Much of Bhutan’s history is steeped in myth and legend but it generally begins with the advent of Buddhism in the eighth century when the great tantric saint, Guru Padmasambhava, visited the country and meditated in numerous locations.

Over the centuries many great Buddhist masters have sought Bhutan to meditate in its precarious mountain caves and propagate the dharma.

It was the warrior statesman monk, Zhabdrung Ngawang Namgyel, who arrived in 1616 from Tibet and unified Bhutan as a country. He codified laws, established a monastic body, laid out an administration system and built a chain of fortesses to serve as centres of governance and as military installations against attacks from the north.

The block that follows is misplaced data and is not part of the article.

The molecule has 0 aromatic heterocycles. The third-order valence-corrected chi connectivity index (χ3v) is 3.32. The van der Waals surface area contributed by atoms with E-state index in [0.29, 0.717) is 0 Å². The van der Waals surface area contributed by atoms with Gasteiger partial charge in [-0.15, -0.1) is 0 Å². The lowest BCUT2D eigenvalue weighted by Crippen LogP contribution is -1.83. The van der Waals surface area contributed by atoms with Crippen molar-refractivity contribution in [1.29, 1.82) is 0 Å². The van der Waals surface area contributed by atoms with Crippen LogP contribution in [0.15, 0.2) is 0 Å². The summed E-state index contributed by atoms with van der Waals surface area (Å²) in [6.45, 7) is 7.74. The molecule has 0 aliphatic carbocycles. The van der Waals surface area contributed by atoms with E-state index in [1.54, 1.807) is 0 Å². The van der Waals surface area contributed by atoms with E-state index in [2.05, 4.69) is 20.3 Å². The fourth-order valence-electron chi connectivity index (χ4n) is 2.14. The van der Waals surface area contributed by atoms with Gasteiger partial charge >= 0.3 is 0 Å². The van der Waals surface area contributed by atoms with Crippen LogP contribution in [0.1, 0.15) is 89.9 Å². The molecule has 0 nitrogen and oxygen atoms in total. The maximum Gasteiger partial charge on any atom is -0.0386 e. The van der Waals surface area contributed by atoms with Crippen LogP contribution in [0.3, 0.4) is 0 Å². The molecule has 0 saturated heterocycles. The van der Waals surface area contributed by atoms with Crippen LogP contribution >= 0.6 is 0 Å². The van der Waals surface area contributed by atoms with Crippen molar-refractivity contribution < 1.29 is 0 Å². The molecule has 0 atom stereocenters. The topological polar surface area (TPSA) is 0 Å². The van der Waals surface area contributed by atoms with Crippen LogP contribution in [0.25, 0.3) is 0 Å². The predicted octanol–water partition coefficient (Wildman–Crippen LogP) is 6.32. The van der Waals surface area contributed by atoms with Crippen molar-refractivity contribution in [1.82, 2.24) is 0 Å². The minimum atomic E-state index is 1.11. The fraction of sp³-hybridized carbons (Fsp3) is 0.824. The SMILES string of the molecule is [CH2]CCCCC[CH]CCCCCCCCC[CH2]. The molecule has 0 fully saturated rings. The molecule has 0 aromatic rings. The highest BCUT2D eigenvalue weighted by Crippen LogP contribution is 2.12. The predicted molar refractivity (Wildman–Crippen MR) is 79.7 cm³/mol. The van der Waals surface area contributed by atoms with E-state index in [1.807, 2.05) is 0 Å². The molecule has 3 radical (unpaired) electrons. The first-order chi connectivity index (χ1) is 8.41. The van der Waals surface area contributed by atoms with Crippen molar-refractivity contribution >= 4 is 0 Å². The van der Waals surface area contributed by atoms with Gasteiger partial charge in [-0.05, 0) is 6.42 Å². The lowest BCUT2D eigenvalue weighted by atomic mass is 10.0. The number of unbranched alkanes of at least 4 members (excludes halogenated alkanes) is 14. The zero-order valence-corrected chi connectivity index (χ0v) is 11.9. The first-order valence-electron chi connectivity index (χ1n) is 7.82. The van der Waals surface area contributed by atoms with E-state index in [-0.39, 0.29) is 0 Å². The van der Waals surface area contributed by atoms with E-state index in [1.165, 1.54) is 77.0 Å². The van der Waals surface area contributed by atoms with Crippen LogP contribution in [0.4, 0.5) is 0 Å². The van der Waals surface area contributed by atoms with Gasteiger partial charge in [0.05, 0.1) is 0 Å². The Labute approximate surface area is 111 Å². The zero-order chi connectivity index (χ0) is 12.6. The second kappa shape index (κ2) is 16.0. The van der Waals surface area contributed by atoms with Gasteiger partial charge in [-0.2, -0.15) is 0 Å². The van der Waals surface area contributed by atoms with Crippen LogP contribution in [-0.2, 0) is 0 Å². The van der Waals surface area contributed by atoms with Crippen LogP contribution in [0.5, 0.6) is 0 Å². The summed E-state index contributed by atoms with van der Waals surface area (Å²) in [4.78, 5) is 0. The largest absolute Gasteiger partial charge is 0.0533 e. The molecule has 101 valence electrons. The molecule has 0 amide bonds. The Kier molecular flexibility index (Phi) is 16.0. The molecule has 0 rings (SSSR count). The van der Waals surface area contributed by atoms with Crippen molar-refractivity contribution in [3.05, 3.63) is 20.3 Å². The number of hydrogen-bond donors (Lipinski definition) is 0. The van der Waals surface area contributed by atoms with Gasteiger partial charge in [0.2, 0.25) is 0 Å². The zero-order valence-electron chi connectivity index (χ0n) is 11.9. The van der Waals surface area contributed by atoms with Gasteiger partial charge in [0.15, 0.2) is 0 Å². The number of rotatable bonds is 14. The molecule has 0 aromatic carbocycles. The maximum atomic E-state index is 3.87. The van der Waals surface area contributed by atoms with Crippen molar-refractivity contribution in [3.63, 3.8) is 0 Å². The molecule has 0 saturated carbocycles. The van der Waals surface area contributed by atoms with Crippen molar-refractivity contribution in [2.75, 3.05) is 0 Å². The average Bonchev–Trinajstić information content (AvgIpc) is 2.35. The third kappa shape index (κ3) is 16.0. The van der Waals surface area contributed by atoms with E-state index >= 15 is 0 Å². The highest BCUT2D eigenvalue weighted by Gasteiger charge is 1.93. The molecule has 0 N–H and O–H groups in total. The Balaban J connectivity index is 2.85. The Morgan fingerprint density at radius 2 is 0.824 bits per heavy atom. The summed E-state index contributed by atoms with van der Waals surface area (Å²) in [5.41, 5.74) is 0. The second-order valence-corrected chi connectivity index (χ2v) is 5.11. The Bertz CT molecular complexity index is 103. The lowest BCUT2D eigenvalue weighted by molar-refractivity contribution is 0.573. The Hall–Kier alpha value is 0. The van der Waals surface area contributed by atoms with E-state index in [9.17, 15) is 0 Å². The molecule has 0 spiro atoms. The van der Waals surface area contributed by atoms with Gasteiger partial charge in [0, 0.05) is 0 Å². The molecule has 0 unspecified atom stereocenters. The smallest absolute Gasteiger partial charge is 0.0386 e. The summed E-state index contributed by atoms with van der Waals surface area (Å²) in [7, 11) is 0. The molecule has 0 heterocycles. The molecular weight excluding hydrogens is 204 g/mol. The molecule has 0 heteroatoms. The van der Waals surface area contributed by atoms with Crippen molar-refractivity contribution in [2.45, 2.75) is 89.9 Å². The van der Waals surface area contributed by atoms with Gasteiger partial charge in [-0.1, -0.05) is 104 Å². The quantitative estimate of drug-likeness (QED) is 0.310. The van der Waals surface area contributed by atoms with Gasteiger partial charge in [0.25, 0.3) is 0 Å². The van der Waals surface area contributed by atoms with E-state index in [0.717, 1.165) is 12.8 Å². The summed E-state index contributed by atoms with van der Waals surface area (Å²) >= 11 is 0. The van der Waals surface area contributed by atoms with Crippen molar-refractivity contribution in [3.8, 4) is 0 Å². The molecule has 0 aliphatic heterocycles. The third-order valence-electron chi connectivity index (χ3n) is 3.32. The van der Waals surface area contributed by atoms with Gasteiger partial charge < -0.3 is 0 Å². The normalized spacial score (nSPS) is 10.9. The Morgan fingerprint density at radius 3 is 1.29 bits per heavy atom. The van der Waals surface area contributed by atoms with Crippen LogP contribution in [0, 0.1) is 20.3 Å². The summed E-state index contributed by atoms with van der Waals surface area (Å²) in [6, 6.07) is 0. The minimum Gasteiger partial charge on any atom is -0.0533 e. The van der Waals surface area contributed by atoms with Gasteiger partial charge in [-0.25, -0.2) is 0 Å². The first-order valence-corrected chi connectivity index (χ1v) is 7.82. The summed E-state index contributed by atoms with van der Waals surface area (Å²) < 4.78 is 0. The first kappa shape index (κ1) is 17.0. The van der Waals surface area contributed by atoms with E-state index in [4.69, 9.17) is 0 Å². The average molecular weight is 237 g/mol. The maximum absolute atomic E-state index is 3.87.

Bhutan became a monarchy in 1907 ending two centuries of internal strife and bringing an era of peace and prosperity.

In 2008 Bhutan transited to a parliamentary form of governance, after 100 years of Monarchy, with the country electing a government for the first time. It held its second general in July 2013.

Throughout its history, Bhutan has remained an independent kingdom and was never colonsied by the 19th century European and Asian powers.